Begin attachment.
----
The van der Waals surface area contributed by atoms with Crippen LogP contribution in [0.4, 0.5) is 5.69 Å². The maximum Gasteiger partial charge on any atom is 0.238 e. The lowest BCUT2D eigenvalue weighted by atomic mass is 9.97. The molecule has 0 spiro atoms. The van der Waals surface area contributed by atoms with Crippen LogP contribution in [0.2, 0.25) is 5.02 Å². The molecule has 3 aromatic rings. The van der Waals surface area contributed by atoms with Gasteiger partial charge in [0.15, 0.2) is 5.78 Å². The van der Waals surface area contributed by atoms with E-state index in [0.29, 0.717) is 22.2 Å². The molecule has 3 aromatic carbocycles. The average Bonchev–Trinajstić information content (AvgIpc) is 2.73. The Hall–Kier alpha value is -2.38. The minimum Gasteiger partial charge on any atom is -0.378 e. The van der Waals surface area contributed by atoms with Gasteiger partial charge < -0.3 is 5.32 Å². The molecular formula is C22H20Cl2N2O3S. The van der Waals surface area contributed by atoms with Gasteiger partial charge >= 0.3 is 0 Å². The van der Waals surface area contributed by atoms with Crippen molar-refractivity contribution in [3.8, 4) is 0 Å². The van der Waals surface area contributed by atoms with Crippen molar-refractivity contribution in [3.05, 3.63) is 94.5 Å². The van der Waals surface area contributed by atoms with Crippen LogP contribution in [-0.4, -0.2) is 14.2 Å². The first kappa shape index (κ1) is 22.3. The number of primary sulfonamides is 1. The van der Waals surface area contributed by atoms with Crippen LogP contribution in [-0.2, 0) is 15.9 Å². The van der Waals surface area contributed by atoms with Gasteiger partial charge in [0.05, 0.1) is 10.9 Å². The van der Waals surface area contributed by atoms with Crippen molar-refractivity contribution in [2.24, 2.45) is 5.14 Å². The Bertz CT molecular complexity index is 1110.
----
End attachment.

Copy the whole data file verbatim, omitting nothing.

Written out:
The van der Waals surface area contributed by atoms with Crippen LogP contribution in [0.4, 0.5) is 5.69 Å². The maximum Gasteiger partial charge on any atom is 0.238 e. The lowest BCUT2D eigenvalue weighted by atomic mass is 9.97. The molecule has 0 spiro atoms. The van der Waals surface area contributed by atoms with Crippen LogP contribution in [0.2, 0.25) is 5.02 Å². The molecule has 3 aromatic rings. The van der Waals surface area contributed by atoms with Gasteiger partial charge in [0.15, 0.2) is 5.78 Å². The van der Waals surface area contributed by atoms with E-state index in [0.29, 0.717) is 22.2 Å². The molecule has 3 aromatic carbocycles. The average Bonchev–Trinajstić information content (AvgIpc) is 2.73. The Hall–Kier alpha value is -2.38. The minimum Gasteiger partial charge on any atom is -0.378 e. The van der Waals surface area contributed by atoms with Gasteiger partial charge < -0.3 is 5.32 Å². The molecular formula is C22H20Cl2N2O3S. The van der Waals surface area contributed by atoms with Gasteiger partial charge >= 0.3 is 0 Å². The van der Waals surface area contributed by atoms with Crippen molar-refractivity contribution in [3.8, 4) is 0 Å². The van der Waals surface area contributed by atoms with Crippen molar-refractivity contribution in [3.05, 3.63) is 94.5 Å². The van der Waals surface area contributed by atoms with Crippen LogP contribution in [-0.4, -0.2) is 14.2 Å². The first kappa shape index (κ1) is 22.3. The number of primary sulfonamides is 1. The van der Waals surface area contributed by atoms with Crippen LogP contribution in [-0.2, 0) is 15.9 Å². The van der Waals surface area contributed by atoms with Gasteiger partial charge in [0.05, 0.1) is 10.9 Å². The van der Waals surface area contributed by atoms with Crippen molar-refractivity contribution in [2.24, 2.45) is 5.14 Å². The Bertz CT molecular complexity index is 1110.